So, you came to your wit’s end and spanked your child. Now what? First, the facts – you’re not alone. In fact, around 65% of parents in the US approve of the practice of spanking their child. This figure has been the norm since 1990. But in practice, only 50% of Americans spank their child. So, even if a majority of Americans approve of the practice only half of American parents actually spank their child. Nonetheless, if you have to ask “I spanked my child, now what?” then you can take refuge in the fact you are very normal to feel guilty about it, and very normal to admit that you’ve done it.
I was spanked so many times growing up I stopped counting. I remember the worst spanking came after mom got me a brand new pair of white shoes for a school event. (I’d begged her to give me the new pair after my old ones turned yellow.) After opening the box I decided to wear them inside the house to “break them in”. It started raining, so I did what what any 10-year old would do – I went out to play in the rain with my friends. We played in the street, we played in the mud – hey, don’t judge if you haven’t tried it lately! Needless to say, I got the spanking of my life when I got home because she said I had “ruined her trust and wasted bucks.” Then, my mom made me wear the dirty pair at the school event anyway.
While some parents might disapprove of my mom’s action, I think it wasn’t neglect and it wasn’t bad. But that’s just my opinion.
But still, that’s a lot of red bums and missing flip-flops.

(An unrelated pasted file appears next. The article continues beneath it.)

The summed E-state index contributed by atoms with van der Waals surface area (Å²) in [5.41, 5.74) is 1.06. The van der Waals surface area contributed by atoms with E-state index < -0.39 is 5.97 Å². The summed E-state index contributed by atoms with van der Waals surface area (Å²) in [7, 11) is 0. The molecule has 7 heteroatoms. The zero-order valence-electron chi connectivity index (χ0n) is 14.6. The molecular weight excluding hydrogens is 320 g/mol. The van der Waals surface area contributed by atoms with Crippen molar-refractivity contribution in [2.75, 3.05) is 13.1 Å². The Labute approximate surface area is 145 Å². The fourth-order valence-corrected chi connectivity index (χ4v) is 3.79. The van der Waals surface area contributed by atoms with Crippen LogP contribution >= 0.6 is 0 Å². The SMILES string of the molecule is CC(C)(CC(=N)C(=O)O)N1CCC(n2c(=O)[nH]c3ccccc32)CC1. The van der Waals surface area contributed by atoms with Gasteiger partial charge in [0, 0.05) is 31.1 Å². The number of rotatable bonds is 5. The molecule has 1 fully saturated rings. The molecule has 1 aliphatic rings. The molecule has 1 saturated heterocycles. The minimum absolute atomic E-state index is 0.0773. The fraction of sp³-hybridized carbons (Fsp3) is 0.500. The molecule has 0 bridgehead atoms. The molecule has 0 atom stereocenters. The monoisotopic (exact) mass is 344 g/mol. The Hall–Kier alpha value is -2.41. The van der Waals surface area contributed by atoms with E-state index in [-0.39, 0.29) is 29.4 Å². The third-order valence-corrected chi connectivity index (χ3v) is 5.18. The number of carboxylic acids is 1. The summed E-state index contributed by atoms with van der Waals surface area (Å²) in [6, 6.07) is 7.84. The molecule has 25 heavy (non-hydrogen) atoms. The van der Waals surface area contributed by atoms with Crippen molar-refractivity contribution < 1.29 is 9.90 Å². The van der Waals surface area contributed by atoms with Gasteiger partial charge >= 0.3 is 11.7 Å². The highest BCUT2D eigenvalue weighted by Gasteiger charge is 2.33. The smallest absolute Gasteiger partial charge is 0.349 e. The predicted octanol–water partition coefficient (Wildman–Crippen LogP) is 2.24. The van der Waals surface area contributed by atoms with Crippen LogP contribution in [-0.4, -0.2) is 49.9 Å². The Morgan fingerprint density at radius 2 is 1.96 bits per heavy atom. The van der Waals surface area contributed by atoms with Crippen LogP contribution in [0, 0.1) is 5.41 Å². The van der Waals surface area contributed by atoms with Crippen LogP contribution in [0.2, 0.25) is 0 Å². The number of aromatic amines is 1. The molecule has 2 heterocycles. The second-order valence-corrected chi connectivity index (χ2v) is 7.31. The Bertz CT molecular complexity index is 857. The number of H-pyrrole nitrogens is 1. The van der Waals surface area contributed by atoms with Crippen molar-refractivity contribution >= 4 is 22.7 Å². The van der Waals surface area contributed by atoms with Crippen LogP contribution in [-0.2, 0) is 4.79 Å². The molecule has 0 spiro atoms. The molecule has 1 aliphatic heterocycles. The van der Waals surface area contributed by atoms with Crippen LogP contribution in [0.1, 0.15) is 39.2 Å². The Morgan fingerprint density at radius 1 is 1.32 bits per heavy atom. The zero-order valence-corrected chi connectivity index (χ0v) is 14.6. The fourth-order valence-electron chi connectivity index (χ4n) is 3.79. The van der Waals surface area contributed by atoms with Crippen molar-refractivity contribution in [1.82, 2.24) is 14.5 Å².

Anti-spanking groups have a point. They’ll make you feel it’s an evil thing to do, that a special place in hell is reserved for those who answer “Yes, I spank my child.” These groups quote the American Psychological Association who say spanking can lead to lasting psychological harm for kids. According to that Association, kids who were spanked growing up have a greater chance of becoming anti-social. Worse, they are more likely to develop aggression and mental health issues.
My mom later told me she’d tried every method of discipline already? What about these parents who feel they “have no other choice”?
The answer is that parents must always be strategic in discipline.
Instead of taking unrealistic approaches to parenting, make sure that positives arise from spanking – and watching television and playing games on iPhones and computers, for that matter. Everything we do with our kids can have dire consequences when a positive, constructive approach is not taken. Neglectful parenting – both active and passive – leads to problems for children.
Now, I’m not saying that it’s all unicorns and rainbows when it comes to spanking. I agree with the APA that it can lead to psychological harm to kids when done badly, but so does every badly implemented discipline strategy. Screwing up your kid takes more than spanking – it takes neglectful parenting.
If fewer and fewer folks are spanking their kids, then why is anti-social behavior, aggression and mental health issues still at an all-time high? Don’t blame spanking.
Television has violence that can lead to your kids developing aggression. Letting your kid play games on an iPhone or computer tablet will lead her or him to be anti-social, for instance.
My mom spanked me to enforce the idea that money doesn’t grow on trees. I have to appreciate and take care of material things because money was used to buy them. Most importantly, someone who loves me very much worked very hard to deal with my neglectful ways. She was keen to demonstrate that neglect is not acceptable, that money doesn’t grow on trees and that I had to be more careful. Harsh, yes. I needed harsh.